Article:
In the UK, the big headline that grabbed the nation’s attention was the announcement that Prime Minister, Theresa May, will depart No 10 after failing to deliver a Brexit plan, not once but twice. May will step down on 7 June 2019 with new leadership of the Tory party to be confirmed later in the month. Boris Johnson the former Foreign Secretary is the bookies’ current favourite for the top spot, but there’s no shortages of applicants for the job!
The ongoing trade-tiff as we like to call it, between the US (Trump) and China, never likes to be out of the spotlight for too long. The latest drama on what feels like a soap opera to rival Corrie, is the US Commerce Department putting Huawei Technologies on its so called “Entity List” – a move that bans the company from acquiring components and technology from US firms without government approval. This has led to a number of technology companies scaling back or ceasing entirely their relationships with the Chinese tech firm.
Also in May, the entire European Union saw votes for MEPs, who are essentially local politicians representing you in Brussels where the European HQ is based. Unsurprisingly there’s a consensual view amongst European voters across all countries that they’re tired of BAU politics, with smaller parties on the left and right, winning far more votes than ever before at the expense of those parties in the middle.
May was a testing month for investors who own shares, with most major stock markets producing negative returns.
The UK’s FTSE 100, representing the largest companies traded on the UK stock market, delivered some of the better returns out of global markets, finishing down -0.81%. The better returns compared to other stock markets appear to be mostly due to weakness in the Pound versus most major currencies. As most company earnings in the FTSE 100 are generated overseas in non-GBP currencies it means when they convert their earnings into Pounds, the companies will see an increase in profits, thanks to a favourable exchange rate.
US stock markets had a more challenging month, ending -6.35% lower, largely in part due to the ongoing trade tiff between the US and China driving investors towards a more cautionary stance.
The worst performers contributing to the overall weakness of large companies in the US represented by the S&P 500 are all tech stocks, Apple (-12.42%), Amazon (-7.86%), Microsoft (-4.95%), and Facebook (-8.24%). High growth stocks like the technology sector typically perform stronger than the general market in good times but will encounter more dramatic dips when investors get jittery, and stock markets decline.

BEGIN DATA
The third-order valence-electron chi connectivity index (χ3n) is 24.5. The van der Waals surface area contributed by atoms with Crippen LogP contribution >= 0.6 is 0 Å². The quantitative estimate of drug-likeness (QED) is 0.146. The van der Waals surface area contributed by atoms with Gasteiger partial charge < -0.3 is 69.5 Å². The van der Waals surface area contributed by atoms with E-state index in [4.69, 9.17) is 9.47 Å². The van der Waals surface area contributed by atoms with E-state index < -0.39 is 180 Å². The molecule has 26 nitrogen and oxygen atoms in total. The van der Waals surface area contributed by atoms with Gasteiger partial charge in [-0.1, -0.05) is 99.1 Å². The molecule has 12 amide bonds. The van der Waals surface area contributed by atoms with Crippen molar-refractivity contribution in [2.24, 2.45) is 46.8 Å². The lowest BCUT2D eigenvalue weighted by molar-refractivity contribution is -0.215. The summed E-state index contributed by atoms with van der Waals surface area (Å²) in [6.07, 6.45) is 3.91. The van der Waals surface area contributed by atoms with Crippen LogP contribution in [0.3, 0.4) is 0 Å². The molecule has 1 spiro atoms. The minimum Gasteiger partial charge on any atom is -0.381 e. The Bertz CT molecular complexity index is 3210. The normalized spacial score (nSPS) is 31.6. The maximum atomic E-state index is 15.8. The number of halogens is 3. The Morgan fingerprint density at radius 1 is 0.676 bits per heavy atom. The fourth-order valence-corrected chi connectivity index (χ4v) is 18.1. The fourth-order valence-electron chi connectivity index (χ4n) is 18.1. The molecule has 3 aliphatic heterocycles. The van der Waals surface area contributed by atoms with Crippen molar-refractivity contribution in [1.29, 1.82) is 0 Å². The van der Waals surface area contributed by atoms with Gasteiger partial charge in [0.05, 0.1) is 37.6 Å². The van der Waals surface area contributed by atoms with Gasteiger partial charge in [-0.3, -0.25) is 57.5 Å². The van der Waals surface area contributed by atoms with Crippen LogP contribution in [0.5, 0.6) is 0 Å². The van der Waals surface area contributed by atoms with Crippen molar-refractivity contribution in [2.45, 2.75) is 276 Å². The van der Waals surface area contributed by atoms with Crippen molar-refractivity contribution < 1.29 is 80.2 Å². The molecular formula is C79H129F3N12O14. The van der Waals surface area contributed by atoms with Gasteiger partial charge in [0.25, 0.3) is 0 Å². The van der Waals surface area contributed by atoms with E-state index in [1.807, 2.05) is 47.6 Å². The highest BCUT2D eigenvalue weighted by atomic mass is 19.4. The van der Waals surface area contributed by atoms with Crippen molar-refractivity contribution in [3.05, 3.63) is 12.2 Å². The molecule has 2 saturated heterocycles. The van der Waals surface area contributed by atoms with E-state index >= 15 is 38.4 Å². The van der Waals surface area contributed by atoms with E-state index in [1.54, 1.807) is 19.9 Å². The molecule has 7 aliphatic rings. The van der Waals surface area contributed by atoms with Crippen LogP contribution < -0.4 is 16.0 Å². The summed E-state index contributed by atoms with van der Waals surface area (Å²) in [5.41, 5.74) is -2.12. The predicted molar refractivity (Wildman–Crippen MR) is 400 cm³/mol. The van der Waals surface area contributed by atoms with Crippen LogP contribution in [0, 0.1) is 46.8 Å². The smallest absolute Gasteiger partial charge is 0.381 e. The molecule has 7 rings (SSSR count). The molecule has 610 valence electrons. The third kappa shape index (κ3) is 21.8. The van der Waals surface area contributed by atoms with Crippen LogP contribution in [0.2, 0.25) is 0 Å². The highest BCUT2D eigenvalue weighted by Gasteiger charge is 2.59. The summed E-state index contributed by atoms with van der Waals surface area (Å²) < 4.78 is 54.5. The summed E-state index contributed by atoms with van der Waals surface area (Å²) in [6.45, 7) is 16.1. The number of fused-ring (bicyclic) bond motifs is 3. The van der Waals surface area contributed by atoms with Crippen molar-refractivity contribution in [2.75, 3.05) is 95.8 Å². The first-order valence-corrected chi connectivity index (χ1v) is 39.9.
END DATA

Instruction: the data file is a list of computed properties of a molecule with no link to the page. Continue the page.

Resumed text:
Other regions including, Europe (-2.53%), Emerging Markets (-5.33%), Asia Pacific (-4.83%), and Japan (-6.03%) also saw negative returns.
In corporate news, Amazon has become one of Deliveroo’s largest investors. This will help Deliveroo with their global expansion plans and dealt a blow to the share price of Deliveroo’s biggest rival, Just Eat, down -8.23% on the day of the announcement.
The British Pound’s performance was mostly weaker against major global currencies due to the continued Brexit saga, international trade tensions weighing on the global growth outlook, and Tory party instability. The Pound declined against the Japanese Yen (-6.17%), US Dollar (-3.19%), and (-2.77%) against the Euro.
Investment type performance breakdown
Performance among the investment types in your plan this month was mixed, with shares (-3.12%), and commodities (-1.97%) finishing lower. May’s bright spots were global property (+2.89%), and bonds (+2.25%) closing the month higher.
Summary with Plan details
Investment plans similar to investment types produced a mixed set of results, those holding more defensive investments like bonds, delivered positive returns. Whilst on the other hand investment plans holding a larger quantity of shares would’ve have seen a decline in the value of their plans.
Our investment team always remain focused on keeping your investment plan on track and will be ready to act as opportunities arise.
The figures shown are based on a medium-risk (Confident) investment Plan.
Please remember the value of your investments can go down as well as up, and you could get back less than invested. Past performance is not a reliable indicator of future returns.
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